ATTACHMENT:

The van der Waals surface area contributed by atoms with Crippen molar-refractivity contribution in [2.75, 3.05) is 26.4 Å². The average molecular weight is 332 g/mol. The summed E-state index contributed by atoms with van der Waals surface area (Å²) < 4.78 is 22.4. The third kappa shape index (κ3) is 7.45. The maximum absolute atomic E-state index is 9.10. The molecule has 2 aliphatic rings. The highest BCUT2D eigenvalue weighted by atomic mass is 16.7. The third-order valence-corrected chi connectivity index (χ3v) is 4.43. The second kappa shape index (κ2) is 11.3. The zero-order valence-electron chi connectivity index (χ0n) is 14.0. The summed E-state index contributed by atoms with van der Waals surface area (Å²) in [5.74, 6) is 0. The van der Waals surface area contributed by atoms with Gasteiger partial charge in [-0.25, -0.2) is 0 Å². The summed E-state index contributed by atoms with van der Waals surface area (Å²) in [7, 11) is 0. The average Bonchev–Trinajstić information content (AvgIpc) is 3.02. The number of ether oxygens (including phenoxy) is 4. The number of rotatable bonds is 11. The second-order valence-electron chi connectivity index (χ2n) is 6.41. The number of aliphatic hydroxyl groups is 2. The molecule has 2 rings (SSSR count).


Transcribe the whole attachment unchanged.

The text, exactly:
The van der Waals surface area contributed by atoms with Crippen molar-refractivity contribution in [2.75, 3.05) is 26.4 Å². The average molecular weight is 332 g/mol. The summed E-state index contributed by atoms with van der Waals surface area (Å²) < 4.78 is 22.4. The third kappa shape index (κ3) is 7.45. The maximum absolute atomic E-state index is 9.10. The molecule has 2 aliphatic rings. The highest BCUT2D eigenvalue weighted by atomic mass is 16.7. The third-order valence-corrected chi connectivity index (χ3v) is 4.43. The second kappa shape index (κ2) is 11.3. The zero-order valence-electron chi connectivity index (χ0n) is 14.0. The summed E-state index contributed by atoms with van der Waals surface area (Å²) in [5.74, 6) is 0. The van der Waals surface area contributed by atoms with Gasteiger partial charge in [-0.25, -0.2) is 0 Å². The summed E-state index contributed by atoms with van der Waals surface area (Å²) in [7, 11) is 0. The average Bonchev–Trinajstić information content (AvgIpc) is 3.02. The number of ether oxygens (including phenoxy) is 4. The number of rotatable bonds is 11. The second-order valence-electron chi connectivity index (χ2n) is 6.41. The number of aliphatic hydroxyl groups is 2. The molecule has 2 rings (SSSR count).